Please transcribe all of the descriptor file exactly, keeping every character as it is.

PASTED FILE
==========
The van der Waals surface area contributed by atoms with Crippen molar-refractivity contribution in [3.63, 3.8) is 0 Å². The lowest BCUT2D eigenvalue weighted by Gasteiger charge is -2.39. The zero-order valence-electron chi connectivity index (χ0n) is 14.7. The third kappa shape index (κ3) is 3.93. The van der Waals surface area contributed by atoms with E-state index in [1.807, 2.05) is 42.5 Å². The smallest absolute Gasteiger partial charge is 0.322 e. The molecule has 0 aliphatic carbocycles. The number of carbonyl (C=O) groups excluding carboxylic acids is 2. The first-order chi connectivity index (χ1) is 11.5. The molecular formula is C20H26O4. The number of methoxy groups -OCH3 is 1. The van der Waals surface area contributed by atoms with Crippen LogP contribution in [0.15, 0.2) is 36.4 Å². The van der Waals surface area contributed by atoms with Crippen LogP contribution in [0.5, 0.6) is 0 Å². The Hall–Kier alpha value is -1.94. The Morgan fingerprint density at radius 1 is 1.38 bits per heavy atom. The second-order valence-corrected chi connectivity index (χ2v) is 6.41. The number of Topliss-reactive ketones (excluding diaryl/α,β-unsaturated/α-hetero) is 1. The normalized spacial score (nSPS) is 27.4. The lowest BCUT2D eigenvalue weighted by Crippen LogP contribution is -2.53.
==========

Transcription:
The van der Waals surface area contributed by atoms with Crippen molar-refractivity contribution in [3.63, 3.8) is 0 Å². The lowest BCUT2D eigenvalue weighted by Gasteiger charge is -2.39. The zero-order valence-electron chi connectivity index (χ0n) is 14.7. The third kappa shape index (κ3) is 3.93. The van der Waals surface area contributed by atoms with E-state index in [1.807, 2.05) is 42.5 Å². The smallest absolute Gasteiger partial charge is 0.322 e. The molecule has 0 aliphatic carbocycles. The number of carbonyl (C=O) groups excluding carboxylic acids is 2. The first-order chi connectivity index (χ1) is 11.5. The molecular formula is C20H26O4. The number of methoxy groups -OCH3 is 1. The van der Waals surface area contributed by atoms with Crippen LogP contribution in [0.15, 0.2) is 36.4 Å². The van der Waals surface area contributed by atoms with Crippen LogP contribution in [0.5, 0.6) is 0 Å². The Hall–Kier alpha value is -1.94. The Morgan fingerprint density at radius 1 is 1.38 bits per heavy atom. The second-order valence-corrected chi connectivity index (χ2v) is 6.41. The number of Topliss-reactive ketones (excluding diaryl/α,β-unsaturated/α-hetero) is 1. The normalized spacial score (nSPS) is 27.4. The lowest BCUT2D eigenvalue weighted by Crippen LogP contribution is -2.53.